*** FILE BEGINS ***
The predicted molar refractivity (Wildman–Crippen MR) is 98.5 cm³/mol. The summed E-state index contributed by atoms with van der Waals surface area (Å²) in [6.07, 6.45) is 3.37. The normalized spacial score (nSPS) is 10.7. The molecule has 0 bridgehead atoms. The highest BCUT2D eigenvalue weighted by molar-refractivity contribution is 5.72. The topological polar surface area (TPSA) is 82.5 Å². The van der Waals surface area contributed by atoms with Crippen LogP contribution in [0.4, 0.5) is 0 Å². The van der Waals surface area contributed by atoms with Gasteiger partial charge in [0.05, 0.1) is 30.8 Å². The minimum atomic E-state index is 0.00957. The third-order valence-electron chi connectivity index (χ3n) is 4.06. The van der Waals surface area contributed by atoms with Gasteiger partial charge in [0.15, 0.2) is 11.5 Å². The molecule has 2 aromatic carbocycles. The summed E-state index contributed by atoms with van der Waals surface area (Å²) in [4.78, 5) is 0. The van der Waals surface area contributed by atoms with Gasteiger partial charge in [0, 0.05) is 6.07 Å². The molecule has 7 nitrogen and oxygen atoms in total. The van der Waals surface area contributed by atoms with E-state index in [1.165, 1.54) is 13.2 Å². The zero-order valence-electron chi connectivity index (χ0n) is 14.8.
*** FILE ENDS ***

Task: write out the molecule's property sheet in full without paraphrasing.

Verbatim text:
The predicted molar refractivity (Wildman–Crippen MR) is 98.5 cm³/mol. The summed E-state index contributed by atoms with van der Waals surface area (Å²) in [6.07, 6.45) is 3.37. The normalized spacial score (nSPS) is 10.7. The molecule has 0 bridgehead atoms. The highest BCUT2D eigenvalue weighted by molar-refractivity contribution is 5.72. The topological polar surface area (TPSA) is 82.5 Å². The van der Waals surface area contributed by atoms with Crippen LogP contribution in [0.4, 0.5) is 0 Å². The van der Waals surface area contributed by atoms with Gasteiger partial charge in [0.05, 0.1) is 30.8 Å². The minimum atomic E-state index is 0.00957. The third-order valence-electron chi connectivity index (χ3n) is 4.06. The van der Waals surface area contributed by atoms with Gasteiger partial charge in [0.15, 0.2) is 11.5 Å². The molecule has 2 aromatic carbocycles. The summed E-state index contributed by atoms with van der Waals surface area (Å²) in [4.78, 5) is 0. The van der Waals surface area contributed by atoms with Gasteiger partial charge in [0, 0.05) is 6.07 Å². The molecule has 7 nitrogen and oxygen atoms in total. The van der Waals surface area contributed by atoms with E-state index in [1.165, 1.54) is 13.2 Å². The zero-order valence-electron chi connectivity index (χ0n) is 14.8.